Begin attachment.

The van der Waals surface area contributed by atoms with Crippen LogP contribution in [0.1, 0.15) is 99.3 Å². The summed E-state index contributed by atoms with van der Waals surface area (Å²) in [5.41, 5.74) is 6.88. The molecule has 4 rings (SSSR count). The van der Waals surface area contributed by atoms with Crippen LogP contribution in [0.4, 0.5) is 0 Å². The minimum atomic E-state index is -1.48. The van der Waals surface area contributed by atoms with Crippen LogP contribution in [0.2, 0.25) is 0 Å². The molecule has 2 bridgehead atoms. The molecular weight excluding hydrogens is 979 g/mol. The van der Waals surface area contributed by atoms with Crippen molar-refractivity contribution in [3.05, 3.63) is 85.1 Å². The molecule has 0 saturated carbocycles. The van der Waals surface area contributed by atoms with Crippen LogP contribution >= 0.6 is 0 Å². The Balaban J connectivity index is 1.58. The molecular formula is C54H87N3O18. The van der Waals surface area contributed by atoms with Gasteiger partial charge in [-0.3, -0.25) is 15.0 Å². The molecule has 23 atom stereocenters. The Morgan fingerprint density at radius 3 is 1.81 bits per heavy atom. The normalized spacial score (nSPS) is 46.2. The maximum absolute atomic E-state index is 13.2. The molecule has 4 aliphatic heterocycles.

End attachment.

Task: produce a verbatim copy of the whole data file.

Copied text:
The van der Waals surface area contributed by atoms with Crippen LogP contribution in [0.1, 0.15) is 99.3 Å². The summed E-state index contributed by atoms with van der Waals surface area (Å²) in [5.41, 5.74) is 6.88. The molecule has 4 rings (SSSR count). The van der Waals surface area contributed by atoms with Crippen LogP contribution in [0.4, 0.5) is 0 Å². The minimum atomic E-state index is -1.48. The van der Waals surface area contributed by atoms with Crippen LogP contribution in [0.2, 0.25) is 0 Å². The molecule has 2 bridgehead atoms. The molecular weight excluding hydrogens is 979 g/mol. The van der Waals surface area contributed by atoms with Crippen molar-refractivity contribution in [3.05, 3.63) is 85.1 Å². The molecule has 0 saturated carbocycles. The van der Waals surface area contributed by atoms with Crippen LogP contribution >= 0.6 is 0 Å². The Balaban J connectivity index is 1.58. The molecular formula is C54H87N3O18. The van der Waals surface area contributed by atoms with Gasteiger partial charge in [-0.3, -0.25) is 15.0 Å². The molecule has 23 atom stereocenters. The Morgan fingerprint density at radius 3 is 1.81 bits per heavy atom. The normalized spacial score (nSPS) is 46.2. The maximum absolute atomic E-state index is 13.2. The molecule has 4 aliphatic heterocycles.